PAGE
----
• Before touching the individual that you are supporting.
  • Immediately before carrying out a clean procedure.
  • After exposure to body fluids and after removing gloves.
  • After touching the individual that you are supporting.
  • After touching the area or objects surrounding the individual you are supporting.
  • Safe disposal of waste. It is important to understand how different waste should be handled safely to protect yourself, your colleagues and the people that you provide support for. Health and social care providers should have a waste handling policy in place. This will detail how to deal with different types of waste. You must make sure that you understand and follow this policy at all times. Health and social care providers are also responsible for providing the correct equipment and materials for the disposal of sharps, such as needles and blades, to reduce the risk of injury. Waste containers should be handled carefully to avoid contamination and where appropriate PPE should be used to protect from contamination and infection.
  • Safe management of laundry. Bedding, towels and clothing, collectively known as linen, can become contaminated with harmful microorganisms and body fluids. Linen that is contaminated with body fluids must be washed separately from other items and should be moved to the washing area in sealed, colour-coded bags. Once linen has been decontaminated it must be stored separately from contaminated linen to prevent cross-contamination. Health and social care providers will have their own policies and ways of working which should be followed at all times.
  • Correct use of personal protective equipment (PPE); for example, clothes can become contaminated with harmful microorganisms. Disposable aprons and over-sleeves should be used when handling anything contaminated with body fluids to protect clothes from contamination. Other forms of PPE may include, gloves, face shields, masks etc. Health and social care providers must provide their employees with the equipment that they need to protect them from injury and, as far as possible, from the risk of infection while they are at work. This may include access to vaccinations offered as part of the prevention of infections spreading; examples might be the vaccination against influenza (flu) or Hepatitis. It is a worker’s personal responsibility to ensure that they keep vaccinations up to date as part of their duty to protect individuals by not spreading infection.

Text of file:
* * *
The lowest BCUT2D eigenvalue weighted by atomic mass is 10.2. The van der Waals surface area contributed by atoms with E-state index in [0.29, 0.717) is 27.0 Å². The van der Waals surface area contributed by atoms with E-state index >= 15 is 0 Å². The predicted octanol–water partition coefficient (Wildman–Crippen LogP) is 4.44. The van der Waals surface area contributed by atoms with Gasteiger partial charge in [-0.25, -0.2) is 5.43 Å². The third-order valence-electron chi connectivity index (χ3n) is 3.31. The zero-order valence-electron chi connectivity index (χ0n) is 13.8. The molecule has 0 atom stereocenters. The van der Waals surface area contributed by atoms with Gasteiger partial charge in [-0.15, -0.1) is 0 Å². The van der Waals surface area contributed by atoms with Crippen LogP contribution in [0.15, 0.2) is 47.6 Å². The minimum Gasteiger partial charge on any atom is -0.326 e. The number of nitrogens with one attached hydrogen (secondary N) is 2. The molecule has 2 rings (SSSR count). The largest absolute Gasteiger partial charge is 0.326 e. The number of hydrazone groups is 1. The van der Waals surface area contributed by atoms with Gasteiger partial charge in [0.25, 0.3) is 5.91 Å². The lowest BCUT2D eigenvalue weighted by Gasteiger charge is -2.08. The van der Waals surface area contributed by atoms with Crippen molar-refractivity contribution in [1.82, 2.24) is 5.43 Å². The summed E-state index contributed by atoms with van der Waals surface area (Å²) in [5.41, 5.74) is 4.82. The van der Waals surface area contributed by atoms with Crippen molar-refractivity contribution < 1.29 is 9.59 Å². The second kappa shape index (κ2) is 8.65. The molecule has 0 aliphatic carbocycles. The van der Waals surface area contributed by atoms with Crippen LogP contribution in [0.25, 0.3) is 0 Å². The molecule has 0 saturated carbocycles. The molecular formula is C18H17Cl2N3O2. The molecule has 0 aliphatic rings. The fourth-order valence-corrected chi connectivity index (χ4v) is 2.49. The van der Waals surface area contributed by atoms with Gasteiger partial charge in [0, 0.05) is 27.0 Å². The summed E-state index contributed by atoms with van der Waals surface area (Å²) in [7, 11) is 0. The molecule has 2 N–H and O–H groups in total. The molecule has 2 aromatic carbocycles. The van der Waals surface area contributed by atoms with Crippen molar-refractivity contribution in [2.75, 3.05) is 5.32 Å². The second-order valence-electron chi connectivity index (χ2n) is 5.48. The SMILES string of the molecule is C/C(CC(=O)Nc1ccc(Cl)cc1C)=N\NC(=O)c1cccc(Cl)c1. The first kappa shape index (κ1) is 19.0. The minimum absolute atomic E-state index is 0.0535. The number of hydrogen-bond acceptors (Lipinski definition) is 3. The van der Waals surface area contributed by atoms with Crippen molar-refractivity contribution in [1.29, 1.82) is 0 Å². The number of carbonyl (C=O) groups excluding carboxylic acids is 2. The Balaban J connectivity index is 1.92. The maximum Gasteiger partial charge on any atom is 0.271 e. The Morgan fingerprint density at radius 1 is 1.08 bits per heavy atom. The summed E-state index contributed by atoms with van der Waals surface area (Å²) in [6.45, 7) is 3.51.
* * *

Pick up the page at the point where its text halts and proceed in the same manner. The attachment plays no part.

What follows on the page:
female-doctor-washing-hands

Safety and Risk Assessment

Health and Safety is Standard 15 of the Care Certificate, and learners must demonstrate knowledge and competency in the following learning criteria:

13.1 Understand their own responsibilities, and the responsibilities of others, relating to health and safety in the work setting

13.2 Understand Risk Assessment

13.3 Move and assist safely

13.4 Understand procedures for responding to accidents and sudden illness

13.5 Understand medication and healthcare tasks

13.6 Handle hazardous substances

13.7 Promote fire safety

13.8 Work securely

13.9 Manage stress

Health and social care providers will have a health and safety policy which sets out how they will protect everyone who is affected by their business, including employees, visitors, contractors and individuals who access services including services provided in the private homes of service users. Providers have many legal responsibilities to ensure the health, safety, welfare and/or wellbeing of all employees and others. Health or social care workers are responsible for taking reasonable care of themselves and others in the workplace.

There are a number of activities that health and social care workers must not carry out until they have received special training, as working in unsafe ways that have not been agreed with the care provider and without appropriate training can mean that the carer is putting themselves, the individuals that they support and others at risk of harm. This may include, but is not limited to, such areas as food preparation and serving, emergency procedures, lifting and manual handling and administering medications.

One of the key fundamentals to working safely is carrying out risk assessments. They are not only a legal requirement, but they also provide clear guidance and information on how to keep people safe and prevent danger, harm and accidents. A risk assessment is simply a careful examination of what could cause harm, that is, a hazard or a threat, to someone or something, and requires making a judgement on the risk severity, so that the care provider can weigh up whether they have taken enough precautions to either eliminate or mitigate the risk, or whether they should do more to prevent harm. A hazard or threat is anything that may cause harm. A risk is the chance, high, medium or low, that someone or something could be harmed by these and other hazards or threats, together with an indication of how serious the harm could be.